This Doctor Wants to Prescribe Better Food for Everyone

When Molly Maloof was a new doctor in residence at a major medical institution in a pediatric cancer ward, she was struck by how frequently the sick children were given sugar-laden cookies and cakes. When she asked her supervisor if the meals could be changed to include more fresh and healthy foods, she was told she was a “dreamer” and she should keep her head down and her mouth shut.

She took that as a sign, and now Maloof prescribes food before pills. She works with Silicon Valley tech firms to optimize employee nutrition, advises food companies on marketing, and promotes better food as the solution to preventing ...

For Some Russian Farmers, Trade Sanctions Never Tasted so Good

Her name was Natalya. Her cheeks were ruddy, like a matryoshka doll. She had the figure of a dome atop St. Basil’s Cathedral. She was filthy, like she’d been dragged across a field.

Natalya, she was a fine onion. Then I made her into borscht soup, along with her friends; Ivan the potato, Yevgenia the beet, Mikhail the carrot, and Vladimir the beef chuck.

I bought the whole gang at LavkaLavka, an organic market in downtown Moscow (“lavka” means “little store”).

Russians tend to take things to the extreme, and this farm-to-table grocery store is no exception. Dirt is left on the ...

Your Shot: How You Like Them Apples?

There may be nothing as American as apple pie, but the U.S. hardly has a lock on apples. Scientists point to the mountains of Kazakhstan as the birthplace of the storied fruits, varieties of which have been cultivated in temperate climates the world over for centuries.

(And if you’re interested in the history of apples, why they’re probably not the "forbidden fruit" and the curious way they’re cultivated, we have some fun reading for you at these links. Trust us—apples are fascinating!)

There are thousands of varieties of apples, which may come as a surprise ...

What’s the Fuss? It’s Just Mayo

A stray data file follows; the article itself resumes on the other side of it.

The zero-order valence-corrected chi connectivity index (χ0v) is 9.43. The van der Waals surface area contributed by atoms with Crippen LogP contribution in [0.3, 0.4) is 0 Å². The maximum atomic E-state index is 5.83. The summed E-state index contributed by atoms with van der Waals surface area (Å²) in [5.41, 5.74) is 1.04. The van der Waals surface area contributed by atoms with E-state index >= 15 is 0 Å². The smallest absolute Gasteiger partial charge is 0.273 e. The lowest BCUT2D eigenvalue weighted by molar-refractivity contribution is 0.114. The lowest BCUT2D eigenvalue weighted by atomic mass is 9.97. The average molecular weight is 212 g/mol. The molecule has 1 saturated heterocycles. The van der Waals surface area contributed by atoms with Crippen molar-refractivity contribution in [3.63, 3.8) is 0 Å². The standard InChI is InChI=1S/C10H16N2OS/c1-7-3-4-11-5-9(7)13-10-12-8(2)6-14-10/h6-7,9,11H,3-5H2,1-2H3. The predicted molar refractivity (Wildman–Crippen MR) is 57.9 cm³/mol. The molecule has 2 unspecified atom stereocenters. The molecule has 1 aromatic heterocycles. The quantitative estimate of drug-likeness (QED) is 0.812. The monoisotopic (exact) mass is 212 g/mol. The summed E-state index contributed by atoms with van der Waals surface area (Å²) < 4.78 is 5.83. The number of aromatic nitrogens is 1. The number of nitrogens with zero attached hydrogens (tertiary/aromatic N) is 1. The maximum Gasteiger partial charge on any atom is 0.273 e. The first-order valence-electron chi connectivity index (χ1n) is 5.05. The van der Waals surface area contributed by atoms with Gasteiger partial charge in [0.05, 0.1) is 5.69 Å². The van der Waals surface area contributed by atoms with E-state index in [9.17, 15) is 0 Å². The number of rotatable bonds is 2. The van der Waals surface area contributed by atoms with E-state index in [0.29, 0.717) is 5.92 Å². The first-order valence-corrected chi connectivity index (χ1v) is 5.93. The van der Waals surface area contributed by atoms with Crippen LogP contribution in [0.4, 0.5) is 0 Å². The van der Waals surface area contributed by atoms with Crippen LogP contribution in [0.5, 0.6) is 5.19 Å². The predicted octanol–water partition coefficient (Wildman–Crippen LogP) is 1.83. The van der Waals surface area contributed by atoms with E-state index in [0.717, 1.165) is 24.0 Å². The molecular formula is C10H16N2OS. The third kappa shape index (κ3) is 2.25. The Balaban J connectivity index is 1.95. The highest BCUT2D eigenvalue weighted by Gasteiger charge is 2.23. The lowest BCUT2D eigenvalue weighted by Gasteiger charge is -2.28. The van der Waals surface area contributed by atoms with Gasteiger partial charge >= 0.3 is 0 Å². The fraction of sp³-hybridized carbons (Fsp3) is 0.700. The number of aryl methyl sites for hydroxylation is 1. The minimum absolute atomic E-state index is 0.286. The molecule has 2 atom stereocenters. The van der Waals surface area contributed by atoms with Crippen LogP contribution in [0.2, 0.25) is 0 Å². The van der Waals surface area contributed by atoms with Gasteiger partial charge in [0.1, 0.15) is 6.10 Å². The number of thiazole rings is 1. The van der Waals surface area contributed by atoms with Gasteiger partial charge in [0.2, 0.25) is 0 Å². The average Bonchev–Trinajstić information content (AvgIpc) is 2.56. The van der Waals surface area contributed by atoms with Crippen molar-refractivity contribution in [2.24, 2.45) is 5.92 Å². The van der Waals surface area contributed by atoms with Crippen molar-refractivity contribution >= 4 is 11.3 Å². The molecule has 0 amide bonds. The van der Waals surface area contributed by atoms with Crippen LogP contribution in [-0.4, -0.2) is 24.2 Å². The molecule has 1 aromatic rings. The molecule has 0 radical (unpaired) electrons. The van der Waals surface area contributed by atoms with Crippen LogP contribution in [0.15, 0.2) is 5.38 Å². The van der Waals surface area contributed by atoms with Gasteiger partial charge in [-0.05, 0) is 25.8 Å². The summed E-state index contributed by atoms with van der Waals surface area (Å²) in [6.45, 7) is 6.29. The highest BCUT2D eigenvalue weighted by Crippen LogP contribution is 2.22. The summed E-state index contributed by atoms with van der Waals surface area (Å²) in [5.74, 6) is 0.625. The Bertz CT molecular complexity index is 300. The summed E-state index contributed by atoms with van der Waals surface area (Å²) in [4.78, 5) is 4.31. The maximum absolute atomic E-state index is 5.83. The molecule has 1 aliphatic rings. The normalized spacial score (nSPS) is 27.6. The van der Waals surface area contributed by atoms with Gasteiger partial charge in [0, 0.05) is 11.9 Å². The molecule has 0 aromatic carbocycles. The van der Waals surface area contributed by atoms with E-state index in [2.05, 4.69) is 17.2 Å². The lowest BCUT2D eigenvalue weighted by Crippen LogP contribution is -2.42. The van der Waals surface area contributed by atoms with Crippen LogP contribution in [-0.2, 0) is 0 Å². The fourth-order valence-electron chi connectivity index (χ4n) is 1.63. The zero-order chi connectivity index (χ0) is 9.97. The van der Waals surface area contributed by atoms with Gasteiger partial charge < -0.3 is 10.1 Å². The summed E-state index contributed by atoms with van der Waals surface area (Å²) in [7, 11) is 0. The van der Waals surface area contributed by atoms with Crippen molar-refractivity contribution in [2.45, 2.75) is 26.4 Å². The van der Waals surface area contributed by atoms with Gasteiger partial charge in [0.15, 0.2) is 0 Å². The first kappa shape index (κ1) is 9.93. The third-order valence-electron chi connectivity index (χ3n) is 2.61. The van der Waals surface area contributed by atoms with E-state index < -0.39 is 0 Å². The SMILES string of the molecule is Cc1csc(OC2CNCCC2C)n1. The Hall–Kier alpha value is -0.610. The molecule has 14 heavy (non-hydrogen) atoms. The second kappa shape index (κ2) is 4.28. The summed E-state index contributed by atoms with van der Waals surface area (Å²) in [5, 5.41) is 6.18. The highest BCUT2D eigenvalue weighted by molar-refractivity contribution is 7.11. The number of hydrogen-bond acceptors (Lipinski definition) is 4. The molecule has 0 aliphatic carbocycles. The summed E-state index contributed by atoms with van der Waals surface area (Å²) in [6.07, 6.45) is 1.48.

A fundamental truth about revolutions: Some stand to benefit a lot, many in the status quo risk losing it all.

Josh Tetrick, Hampton Creek’s dynamic CEO, says his Silicon Valley company will revolutionize the food system by replacing resource-sucking eggs with the company’s plant-based, inexpensive alternatives. Hampton Creek’s ability to disrupt the egg market became clear to many when its Just Mayo spread started selling at stores from Dollar Tree to Safeway to Whole Foods—an achievement not many products can claim.

Last year, Unilever, maker of Hellmann’s mayonnaise, dropped a lawsuit attempting to force Just Mayo to change its name, claiming that federal law requires mayonnaise to ...

Lake Bled Cream Cake: A Confection Straight from the Storybooks

Standing placidly in the shadows of the Julian Alps, ringed by thick forests and guarded by a stern medieval castle, is Slovenia’s beloved Lake Bled. At its center is Bled Island, home to one most beautiful churches on the planet and the “wishing bell,” a 16th century chime consecrated by the Pope himself that is believed to grant the wishes of all who ring it.

There’s a reason Lake Bled is Slovenia’s most popular tourist destination: If you’re lucky, a swan might just float by as you watch the flat-bedded boats drift on the lake. Bled offers sweet memories to its millions of visitors, but the hungry ones will have ...